Friday, 28 August 2015

Mail me Art: A Mail Art Project

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Recently I’ve been trying to find time to indulge in independent, creative projects. Teaching for three institutions and having three young kids doesn’t leave much time for doing my own thing and so I’ve been seeking ways to incentivise me to get things done, I’ve also been discussing with one or more of my students the issue of trying to capitalise on finding time and seeing what one can achieve within a very limited time. I have been extolling the aims of this video by Cy Porter on the theme of Littleing it to Death by which Porter outlines tackling potentially larger projects by approaching them by do a little each day. So now practicing what I’ve been preaching I’m looking to do something each day. This little effort was a entry for a Mail Art project for Mail Me Art which “is a project that has brought together an international community of artists and illustrators, amateur and professional alike, through art in the form of mail.” This took about 2.5 hours and I left it until the day of the deadline. If I’m honest with my own critique, the composition isn’t great, neither is the lettering but I’m pleased with the doodle-like technique that emerged and the some of the mark-making. I really like the concept of mail art and hope to do more of this.

Reference: http://www.mailmeart.com

Thursday, 9 July 2015

The Green Man—A Design Mystery.

13th century foliate faces from the portfolio of Villard de Honnecourt.
13th century foliate faces from the portfolio of Villard de Honnecourt.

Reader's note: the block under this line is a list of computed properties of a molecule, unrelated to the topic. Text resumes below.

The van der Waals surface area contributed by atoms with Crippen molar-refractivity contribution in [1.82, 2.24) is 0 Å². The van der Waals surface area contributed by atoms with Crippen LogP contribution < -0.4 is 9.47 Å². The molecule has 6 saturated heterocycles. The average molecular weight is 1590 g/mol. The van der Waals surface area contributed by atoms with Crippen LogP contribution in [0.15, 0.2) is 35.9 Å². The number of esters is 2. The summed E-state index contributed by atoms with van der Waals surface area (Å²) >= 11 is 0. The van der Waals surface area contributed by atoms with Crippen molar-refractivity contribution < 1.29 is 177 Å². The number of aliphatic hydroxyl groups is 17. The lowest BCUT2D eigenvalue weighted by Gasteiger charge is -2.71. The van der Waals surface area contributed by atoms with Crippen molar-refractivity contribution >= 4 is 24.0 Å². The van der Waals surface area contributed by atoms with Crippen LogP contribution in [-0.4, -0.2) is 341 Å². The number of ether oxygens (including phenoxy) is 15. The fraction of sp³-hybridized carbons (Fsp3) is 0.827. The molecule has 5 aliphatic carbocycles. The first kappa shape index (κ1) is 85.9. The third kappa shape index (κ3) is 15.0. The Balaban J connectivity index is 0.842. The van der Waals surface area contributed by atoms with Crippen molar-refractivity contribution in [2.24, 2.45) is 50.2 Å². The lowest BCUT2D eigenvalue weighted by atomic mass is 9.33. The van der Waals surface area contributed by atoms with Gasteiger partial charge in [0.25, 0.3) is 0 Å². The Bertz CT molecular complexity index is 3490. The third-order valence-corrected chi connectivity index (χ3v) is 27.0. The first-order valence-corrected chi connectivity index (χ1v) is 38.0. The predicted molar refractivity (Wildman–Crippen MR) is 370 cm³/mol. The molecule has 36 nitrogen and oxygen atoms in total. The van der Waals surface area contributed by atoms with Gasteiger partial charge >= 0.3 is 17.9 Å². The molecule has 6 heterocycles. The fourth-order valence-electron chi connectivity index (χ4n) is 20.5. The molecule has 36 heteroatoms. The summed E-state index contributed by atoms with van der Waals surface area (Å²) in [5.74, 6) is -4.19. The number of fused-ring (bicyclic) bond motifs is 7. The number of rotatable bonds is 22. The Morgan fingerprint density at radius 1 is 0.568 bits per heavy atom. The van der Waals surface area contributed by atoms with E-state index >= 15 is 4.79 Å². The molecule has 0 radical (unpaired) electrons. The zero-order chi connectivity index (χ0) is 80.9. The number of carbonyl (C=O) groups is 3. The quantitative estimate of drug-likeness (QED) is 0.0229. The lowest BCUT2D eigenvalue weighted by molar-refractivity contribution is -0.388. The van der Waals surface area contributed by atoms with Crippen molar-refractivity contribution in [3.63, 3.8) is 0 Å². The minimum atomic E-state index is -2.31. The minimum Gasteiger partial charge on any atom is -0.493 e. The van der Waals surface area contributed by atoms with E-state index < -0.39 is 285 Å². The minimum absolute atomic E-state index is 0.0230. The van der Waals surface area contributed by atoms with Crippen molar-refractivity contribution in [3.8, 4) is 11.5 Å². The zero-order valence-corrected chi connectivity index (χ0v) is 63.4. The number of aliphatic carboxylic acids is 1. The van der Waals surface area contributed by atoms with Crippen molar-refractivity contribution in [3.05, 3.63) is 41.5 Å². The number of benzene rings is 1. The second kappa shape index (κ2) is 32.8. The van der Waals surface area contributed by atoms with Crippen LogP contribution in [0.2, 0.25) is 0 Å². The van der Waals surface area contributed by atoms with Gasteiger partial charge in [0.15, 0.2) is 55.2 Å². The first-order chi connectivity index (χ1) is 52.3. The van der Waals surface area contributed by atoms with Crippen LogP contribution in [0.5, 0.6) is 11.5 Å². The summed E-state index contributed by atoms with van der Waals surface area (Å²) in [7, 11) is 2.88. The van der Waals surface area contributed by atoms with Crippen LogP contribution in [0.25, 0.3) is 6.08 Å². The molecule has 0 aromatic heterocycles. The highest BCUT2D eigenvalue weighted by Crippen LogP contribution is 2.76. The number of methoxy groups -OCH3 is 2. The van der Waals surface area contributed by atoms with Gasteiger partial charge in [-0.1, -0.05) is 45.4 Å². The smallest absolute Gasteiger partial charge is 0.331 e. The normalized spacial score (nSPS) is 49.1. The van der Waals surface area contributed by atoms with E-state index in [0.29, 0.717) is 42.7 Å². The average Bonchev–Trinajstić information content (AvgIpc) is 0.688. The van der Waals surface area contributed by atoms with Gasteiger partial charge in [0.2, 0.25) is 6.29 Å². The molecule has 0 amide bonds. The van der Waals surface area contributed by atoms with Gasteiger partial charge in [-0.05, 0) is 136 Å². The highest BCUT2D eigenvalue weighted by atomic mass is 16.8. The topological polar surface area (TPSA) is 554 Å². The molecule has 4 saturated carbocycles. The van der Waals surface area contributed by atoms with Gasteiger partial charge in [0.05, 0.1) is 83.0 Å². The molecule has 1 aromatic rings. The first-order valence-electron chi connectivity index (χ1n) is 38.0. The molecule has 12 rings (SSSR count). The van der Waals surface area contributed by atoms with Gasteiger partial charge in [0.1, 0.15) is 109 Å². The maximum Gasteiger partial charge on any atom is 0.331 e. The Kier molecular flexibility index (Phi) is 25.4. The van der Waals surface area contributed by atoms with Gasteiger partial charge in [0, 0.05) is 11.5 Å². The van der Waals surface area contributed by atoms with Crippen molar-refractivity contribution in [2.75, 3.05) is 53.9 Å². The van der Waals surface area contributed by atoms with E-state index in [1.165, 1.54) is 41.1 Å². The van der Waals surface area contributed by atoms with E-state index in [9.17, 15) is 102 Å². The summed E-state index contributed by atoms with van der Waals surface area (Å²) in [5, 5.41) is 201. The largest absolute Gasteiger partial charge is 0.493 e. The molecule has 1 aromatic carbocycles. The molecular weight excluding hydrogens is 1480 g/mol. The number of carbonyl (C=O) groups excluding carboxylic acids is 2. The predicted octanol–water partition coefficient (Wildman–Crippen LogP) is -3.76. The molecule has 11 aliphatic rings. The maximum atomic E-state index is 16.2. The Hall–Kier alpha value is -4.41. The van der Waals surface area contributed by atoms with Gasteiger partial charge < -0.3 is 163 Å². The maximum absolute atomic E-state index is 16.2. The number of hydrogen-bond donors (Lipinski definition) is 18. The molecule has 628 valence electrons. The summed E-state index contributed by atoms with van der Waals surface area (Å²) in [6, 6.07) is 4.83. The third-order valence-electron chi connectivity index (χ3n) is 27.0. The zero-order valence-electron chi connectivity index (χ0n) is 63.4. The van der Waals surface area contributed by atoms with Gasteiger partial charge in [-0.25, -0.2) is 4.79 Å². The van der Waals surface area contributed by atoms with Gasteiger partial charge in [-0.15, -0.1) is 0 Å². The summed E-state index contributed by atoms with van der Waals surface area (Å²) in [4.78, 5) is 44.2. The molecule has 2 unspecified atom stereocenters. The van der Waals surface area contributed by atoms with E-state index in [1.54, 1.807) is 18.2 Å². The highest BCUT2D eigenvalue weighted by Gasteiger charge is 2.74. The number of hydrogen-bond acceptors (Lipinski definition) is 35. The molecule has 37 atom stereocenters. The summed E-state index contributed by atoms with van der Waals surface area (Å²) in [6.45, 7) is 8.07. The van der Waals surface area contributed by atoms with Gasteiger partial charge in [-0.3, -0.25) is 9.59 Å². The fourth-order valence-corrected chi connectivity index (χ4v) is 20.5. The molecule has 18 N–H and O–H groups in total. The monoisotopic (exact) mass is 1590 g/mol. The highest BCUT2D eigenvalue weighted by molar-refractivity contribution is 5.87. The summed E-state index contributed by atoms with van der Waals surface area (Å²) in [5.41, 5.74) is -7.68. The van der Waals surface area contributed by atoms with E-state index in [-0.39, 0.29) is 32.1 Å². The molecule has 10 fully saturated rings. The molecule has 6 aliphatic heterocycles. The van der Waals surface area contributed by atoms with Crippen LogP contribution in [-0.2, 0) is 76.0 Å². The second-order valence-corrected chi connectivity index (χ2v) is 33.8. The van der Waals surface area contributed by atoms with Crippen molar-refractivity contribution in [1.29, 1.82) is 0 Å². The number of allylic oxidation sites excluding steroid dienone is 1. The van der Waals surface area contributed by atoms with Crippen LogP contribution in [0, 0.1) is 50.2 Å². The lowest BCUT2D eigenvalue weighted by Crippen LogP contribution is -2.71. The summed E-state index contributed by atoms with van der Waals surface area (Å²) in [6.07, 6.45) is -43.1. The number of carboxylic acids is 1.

A Green Man “a head disgorging vegetation from eyes, nostrils, ears or forehead, or a foliate head where the cheeks are depicted as leaf-like.” Doel & Doel (2010)

For many years I’ve been fascinated by Green Men.  The meaning of these ancient faces made up of leaves remains a mystery in terms of their cultural function and what they truly represent.  There are no known documents made at the time of their creation that help explain or even hint at the meaning of the green man. Contemporary medieval drawings are scarce, with the only drawings that I can find are that of foliate faced men created by 14th century artist Villard de Honnecourt (above). Of course, anyone who can tell you the true meaning of green men is long dead, and anyone proffering explanation now is doing so on a hunch, even if it is an well educated one. And, as such these are just my musings as I’ve looked upon these much studied cultural symbols.

Recently, when leaving St. Dunstan’s church in Cranbrook in Kent, I looked up in the entrance to see the face of a green man facing me (below). I was struck by a thought about why it would have been positioned as such.

Green Man in the Entrance of St. Dunstan's Church, Cranbrook
Green Man in the Entrance of St. Dunstan’s Church, Cranbrook

His head facing the the person leaving. I wondered if its strategic placement was to remind or warn the medieval churchgoer that they were now leaving the orderly safety and protection of the Christian church before going out into what some Christians believe(d) to be the sinful, natural world.  Maybe he/they somehow suggest a bridge or link between the two? Perhaps he was a form of intermediary of God? Maybe a Jesus-like being; enduring suffering and who is humane and capable of both goodness and sin, and who will inevitably live, die and be reborn in some form, like all living things.

There is something of a duality to the green man; on one hand he can take a rather sinister appearance. His face sometimes seems somewhat demonic or tormented in many images, yet on the other he is the peaceful or playful.  The green man spewing leaves, perhaps equates to the breathe of life. He appears to be exhaling, almost showing us the bronchi of his leafy lungs and perhaps quite literally breathing out life into the world. Perhaps the leaf spewer represents the Holy Spirit inhabiting all mankind? It is is possible that such notions made a being with pagan legacies palatable to the medieval church and more accessible to the common folk? The masses might have identified more easily with concept of the green man as an analogy of their own, hard, natural, brief existence, rather than the threats of some fire and brimstone priest speaking at them for hours in Latin, a language the masses would not have understood.